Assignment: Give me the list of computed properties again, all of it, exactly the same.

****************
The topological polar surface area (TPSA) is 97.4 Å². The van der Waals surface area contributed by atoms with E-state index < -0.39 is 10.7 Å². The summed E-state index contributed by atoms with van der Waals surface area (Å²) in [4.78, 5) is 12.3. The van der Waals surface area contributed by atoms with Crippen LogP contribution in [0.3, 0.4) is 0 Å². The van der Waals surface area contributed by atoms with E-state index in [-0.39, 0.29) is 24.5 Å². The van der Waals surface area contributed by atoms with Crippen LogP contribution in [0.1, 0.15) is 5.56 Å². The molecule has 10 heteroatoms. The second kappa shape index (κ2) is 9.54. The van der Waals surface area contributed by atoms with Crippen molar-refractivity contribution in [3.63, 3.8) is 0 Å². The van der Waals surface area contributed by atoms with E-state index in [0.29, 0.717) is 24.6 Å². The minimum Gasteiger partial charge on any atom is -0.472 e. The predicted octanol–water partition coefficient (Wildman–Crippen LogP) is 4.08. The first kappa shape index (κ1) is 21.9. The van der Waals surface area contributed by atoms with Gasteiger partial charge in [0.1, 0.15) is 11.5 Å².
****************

The topological polar surface area (TPSA) is 97.4 Å². The van der Waals surface area contributed by atoms with E-state index < -0.39 is 10.7 Å². The summed E-state index contributed by atoms with van der Waals surface area (Å²) in [4.78, 5) is 12.3. The van der Waals surface area contributed by atoms with Crippen LogP contribution in [0.3, 0.4) is 0 Å². The van der Waals surface area contributed by atoms with E-state index in [-0.39, 0.29) is 24.5 Å². The van der Waals surface area contributed by atoms with Crippen LogP contribution in [0.1, 0.15) is 5.56 Å². The molecule has 10 heteroatoms. The second kappa shape index (κ2) is 9.54. The van der Waals surface area contributed by atoms with Crippen molar-refractivity contribution in [3.63, 3.8) is 0 Å². The van der Waals surface area contributed by atoms with E-state index in [0.29, 0.717) is 24.6 Å². The minimum Gasteiger partial charge on any atom is -0.472 e. The predicted octanol–water partition coefficient (Wildman–Crippen LogP) is 4.08. The first kappa shape index (κ1) is 21.9. The van der Waals surface area contributed by atoms with Gasteiger partial charge in [0.1, 0.15) is 11.5 Å².